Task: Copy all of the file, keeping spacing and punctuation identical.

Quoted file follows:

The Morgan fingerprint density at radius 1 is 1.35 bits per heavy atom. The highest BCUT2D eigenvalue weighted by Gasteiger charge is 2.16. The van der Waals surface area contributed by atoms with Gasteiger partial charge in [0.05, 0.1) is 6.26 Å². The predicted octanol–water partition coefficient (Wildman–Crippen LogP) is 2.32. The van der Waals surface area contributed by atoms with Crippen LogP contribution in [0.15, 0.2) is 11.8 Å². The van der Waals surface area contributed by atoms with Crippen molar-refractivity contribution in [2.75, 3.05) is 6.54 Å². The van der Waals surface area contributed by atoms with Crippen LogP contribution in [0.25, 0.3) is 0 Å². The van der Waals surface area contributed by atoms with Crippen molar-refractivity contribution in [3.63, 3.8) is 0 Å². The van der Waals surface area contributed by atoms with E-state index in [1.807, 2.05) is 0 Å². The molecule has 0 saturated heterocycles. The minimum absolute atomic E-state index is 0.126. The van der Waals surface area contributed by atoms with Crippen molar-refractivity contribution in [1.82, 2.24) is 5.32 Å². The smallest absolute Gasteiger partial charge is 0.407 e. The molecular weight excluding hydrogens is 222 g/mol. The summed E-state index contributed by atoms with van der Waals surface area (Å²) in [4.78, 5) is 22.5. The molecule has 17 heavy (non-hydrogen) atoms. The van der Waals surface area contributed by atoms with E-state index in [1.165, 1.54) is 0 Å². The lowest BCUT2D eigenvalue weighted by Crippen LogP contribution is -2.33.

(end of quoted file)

The Morgan fingerprint density at radius 1 is 1.35 bits per heavy atom. The highest BCUT2D eigenvalue weighted by Gasteiger charge is 2.16. The van der Waals surface area contributed by atoms with Gasteiger partial charge in [0.05, 0.1) is 6.26 Å². The predicted octanol–water partition coefficient (Wildman–Crippen LogP) is 2.32. The van der Waals surface area contributed by atoms with Crippen LogP contribution in [0.15, 0.2) is 11.8 Å². The van der Waals surface area contributed by atoms with Crippen molar-refractivity contribution in [2.75, 3.05) is 6.54 Å². The van der Waals surface area contributed by atoms with Crippen LogP contribution in [0.25, 0.3) is 0 Å². The van der Waals surface area contributed by atoms with Crippen molar-refractivity contribution in [3.63, 3.8) is 0 Å². The van der Waals surface area contributed by atoms with E-state index in [1.807, 2.05) is 0 Å². The molecule has 0 saturated heterocycles. The minimum absolute atomic E-state index is 0.126. The van der Waals surface area contributed by atoms with Crippen molar-refractivity contribution in [1.82, 2.24) is 5.32 Å². The smallest absolute Gasteiger partial charge is 0.407 e. The molecular weight excluding hydrogens is 222 g/mol. The summed E-state index contributed by atoms with van der Waals surface area (Å²) in [4.78, 5) is 22.5. The molecule has 17 heavy (non-hydrogen) atoms. The van der Waals surface area contributed by atoms with E-state index in [1.165, 1.54) is 0 Å². The lowest BCUT2D eigenvalue weighted by Crippen LogP contribution is -2.33.